For example, there have been suicide-related malpractice cases in Florida that dealt specifically with the obligations of providers who treat patients on an outpatient basis. In one notable case, which we discuss on our blog, the Florida Supreme Court ruled that providers can be held liable when an outpatient commits suicide as a result of healthcare providers’ failures to meet their duty of care. That particular case involved a doctor who failed to take immediate action in scheduling an appointment with a patient who reported they had stopped taking their anti-depressant medication and expressed difficulties with side effects and emotional unease, prescribed a new medication, and referred the patient to a gastroenterologist. Because it was found that the doctor knew that abrupt cessation of a particular anti-depressant increased the risk of suicide in patients and because the cessation was a “contributing factor” in the patient’s suicide, the court allowed the case to proceed to let a jury to decide whether the doctor failed to meet his duty of care.
Inpatient Setting – Although accountability for an outpatient suicide may be warranted in cases like those mentioned above, the duty of care providers owe to an outpatient are different from the duty of care owed to an inpatient. In an inpatient setting, health care providers assume a duty of care when they take custody or control of a patient. This includes a duty to prevent suicide when a patient is committed to a mental health facility or institution, or when a hospital has the means to supervise, monitor, and restrain a suicidal patient.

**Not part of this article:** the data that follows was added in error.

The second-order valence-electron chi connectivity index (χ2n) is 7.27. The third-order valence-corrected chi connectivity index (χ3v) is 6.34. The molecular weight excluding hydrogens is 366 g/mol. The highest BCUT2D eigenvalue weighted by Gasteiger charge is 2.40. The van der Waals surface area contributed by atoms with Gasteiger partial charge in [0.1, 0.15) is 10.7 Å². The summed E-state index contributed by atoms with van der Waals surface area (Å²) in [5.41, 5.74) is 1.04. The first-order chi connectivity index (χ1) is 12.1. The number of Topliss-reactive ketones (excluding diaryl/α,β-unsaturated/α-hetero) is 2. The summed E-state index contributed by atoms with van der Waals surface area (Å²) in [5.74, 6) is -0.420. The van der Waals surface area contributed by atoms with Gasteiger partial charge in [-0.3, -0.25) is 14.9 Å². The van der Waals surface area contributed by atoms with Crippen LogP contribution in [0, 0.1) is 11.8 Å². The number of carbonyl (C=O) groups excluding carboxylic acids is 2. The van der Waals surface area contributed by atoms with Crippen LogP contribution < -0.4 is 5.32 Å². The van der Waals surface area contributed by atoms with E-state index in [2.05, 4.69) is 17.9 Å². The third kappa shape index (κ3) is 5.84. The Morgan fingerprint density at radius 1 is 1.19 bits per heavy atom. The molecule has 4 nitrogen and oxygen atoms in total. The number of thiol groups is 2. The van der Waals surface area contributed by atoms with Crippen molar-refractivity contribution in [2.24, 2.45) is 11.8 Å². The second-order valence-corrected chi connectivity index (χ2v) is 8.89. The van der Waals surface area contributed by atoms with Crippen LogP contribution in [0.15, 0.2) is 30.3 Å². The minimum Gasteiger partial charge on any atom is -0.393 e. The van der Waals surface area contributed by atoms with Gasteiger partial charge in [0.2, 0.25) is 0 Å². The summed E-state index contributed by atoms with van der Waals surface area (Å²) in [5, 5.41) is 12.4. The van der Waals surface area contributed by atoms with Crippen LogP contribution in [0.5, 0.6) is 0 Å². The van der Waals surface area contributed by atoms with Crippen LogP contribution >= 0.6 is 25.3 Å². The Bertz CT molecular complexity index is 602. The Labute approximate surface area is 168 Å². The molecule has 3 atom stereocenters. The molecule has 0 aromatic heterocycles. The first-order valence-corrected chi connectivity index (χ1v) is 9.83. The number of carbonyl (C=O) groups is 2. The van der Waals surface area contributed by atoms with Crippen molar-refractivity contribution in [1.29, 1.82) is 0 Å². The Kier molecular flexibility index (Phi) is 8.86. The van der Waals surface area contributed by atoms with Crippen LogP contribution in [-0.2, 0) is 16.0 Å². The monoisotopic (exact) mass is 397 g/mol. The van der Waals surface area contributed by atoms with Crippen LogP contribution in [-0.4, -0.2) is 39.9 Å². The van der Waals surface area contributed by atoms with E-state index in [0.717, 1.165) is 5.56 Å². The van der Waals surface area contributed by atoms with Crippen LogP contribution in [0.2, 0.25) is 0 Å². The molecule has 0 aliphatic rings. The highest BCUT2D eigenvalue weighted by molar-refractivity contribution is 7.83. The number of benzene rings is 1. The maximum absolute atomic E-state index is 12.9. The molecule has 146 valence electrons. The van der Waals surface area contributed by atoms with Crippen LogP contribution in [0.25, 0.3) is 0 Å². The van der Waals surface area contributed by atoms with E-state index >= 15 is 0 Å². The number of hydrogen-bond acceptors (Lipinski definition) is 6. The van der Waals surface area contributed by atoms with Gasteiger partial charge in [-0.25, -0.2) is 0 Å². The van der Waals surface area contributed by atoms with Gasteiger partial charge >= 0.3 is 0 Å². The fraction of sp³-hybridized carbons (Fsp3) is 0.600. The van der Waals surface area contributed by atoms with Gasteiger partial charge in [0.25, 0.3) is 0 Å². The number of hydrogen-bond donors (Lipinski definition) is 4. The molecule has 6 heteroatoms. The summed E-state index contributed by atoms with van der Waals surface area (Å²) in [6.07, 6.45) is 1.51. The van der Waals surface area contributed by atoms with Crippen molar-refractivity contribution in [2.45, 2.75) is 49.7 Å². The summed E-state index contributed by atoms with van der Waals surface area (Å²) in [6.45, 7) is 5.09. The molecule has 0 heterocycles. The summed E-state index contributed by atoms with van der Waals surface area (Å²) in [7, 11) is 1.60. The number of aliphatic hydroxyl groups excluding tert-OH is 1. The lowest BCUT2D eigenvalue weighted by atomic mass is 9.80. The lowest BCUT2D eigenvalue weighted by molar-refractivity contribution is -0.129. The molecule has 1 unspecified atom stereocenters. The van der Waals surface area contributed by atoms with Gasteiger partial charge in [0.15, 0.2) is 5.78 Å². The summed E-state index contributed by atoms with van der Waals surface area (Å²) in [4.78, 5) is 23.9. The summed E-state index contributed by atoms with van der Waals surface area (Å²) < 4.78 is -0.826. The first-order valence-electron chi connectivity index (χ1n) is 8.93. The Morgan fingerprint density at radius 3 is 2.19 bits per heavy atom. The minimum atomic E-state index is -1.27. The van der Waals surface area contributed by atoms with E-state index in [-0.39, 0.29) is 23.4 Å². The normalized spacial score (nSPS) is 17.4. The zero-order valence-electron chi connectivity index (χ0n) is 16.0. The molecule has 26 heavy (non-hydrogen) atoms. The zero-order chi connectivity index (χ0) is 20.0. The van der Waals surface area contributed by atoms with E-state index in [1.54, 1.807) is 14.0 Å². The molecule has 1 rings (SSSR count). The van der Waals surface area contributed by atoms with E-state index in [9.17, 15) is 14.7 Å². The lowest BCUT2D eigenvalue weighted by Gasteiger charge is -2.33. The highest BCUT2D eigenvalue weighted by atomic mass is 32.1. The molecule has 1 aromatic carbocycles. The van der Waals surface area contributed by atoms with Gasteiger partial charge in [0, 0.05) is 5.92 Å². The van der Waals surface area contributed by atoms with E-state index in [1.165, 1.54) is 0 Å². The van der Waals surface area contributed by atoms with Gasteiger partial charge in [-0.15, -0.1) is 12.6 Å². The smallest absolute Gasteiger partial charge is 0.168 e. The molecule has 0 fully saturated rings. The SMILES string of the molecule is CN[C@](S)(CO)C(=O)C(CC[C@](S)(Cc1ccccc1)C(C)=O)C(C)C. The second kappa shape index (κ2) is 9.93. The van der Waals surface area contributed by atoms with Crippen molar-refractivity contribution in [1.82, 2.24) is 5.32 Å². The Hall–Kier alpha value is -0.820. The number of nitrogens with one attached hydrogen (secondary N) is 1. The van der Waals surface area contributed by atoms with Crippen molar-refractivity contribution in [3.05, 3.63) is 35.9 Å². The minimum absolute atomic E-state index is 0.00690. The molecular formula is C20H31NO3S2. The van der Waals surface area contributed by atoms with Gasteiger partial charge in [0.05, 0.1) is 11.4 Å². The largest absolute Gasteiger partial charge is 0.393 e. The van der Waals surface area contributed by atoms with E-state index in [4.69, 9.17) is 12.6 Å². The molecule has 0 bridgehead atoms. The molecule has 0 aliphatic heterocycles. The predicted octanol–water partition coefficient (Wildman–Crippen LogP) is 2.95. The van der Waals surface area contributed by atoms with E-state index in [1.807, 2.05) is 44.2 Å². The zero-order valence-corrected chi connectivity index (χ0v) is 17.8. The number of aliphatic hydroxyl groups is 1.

Ultimately, mental health facilities and hospitals may be held liable when an admitted patient with known suicidal tendencies harms themselves or takes their own life. Liability in such a scenario would focus on the professional’s or facility’s failure to protect and safeguard the patient from harm, particularly when they know the patient is suicidal and have the means to take preventative measures (i.e. restraints, supervision, specialized garments, policies, etc.) that would not allow the patient to hurt themselves or commit suicide.
Caring & Compassionate Trial Lawyers with 100+ Years of Experience
Medical malpractice cases are known for their complexity, and those involving issues such as mental health and suicide have even greater potential for legal challenges. If you have reason to suspect your loved one’s suicide may have been caused or contributed to by the actions or failures of a medical profession or health care facility, our team at Freidin Brown, P.A. encourages you to reach out to us as soon as possible. These claims are generally subject to a 2-year statute of limitations, and require ample time to investigate and construct a case.
To speak personally with a Florida medical malpractice lawyer from our firm, call 866-716-7292 or contact us online. Consultations are free and confidential, and offered to resident throughout Florida.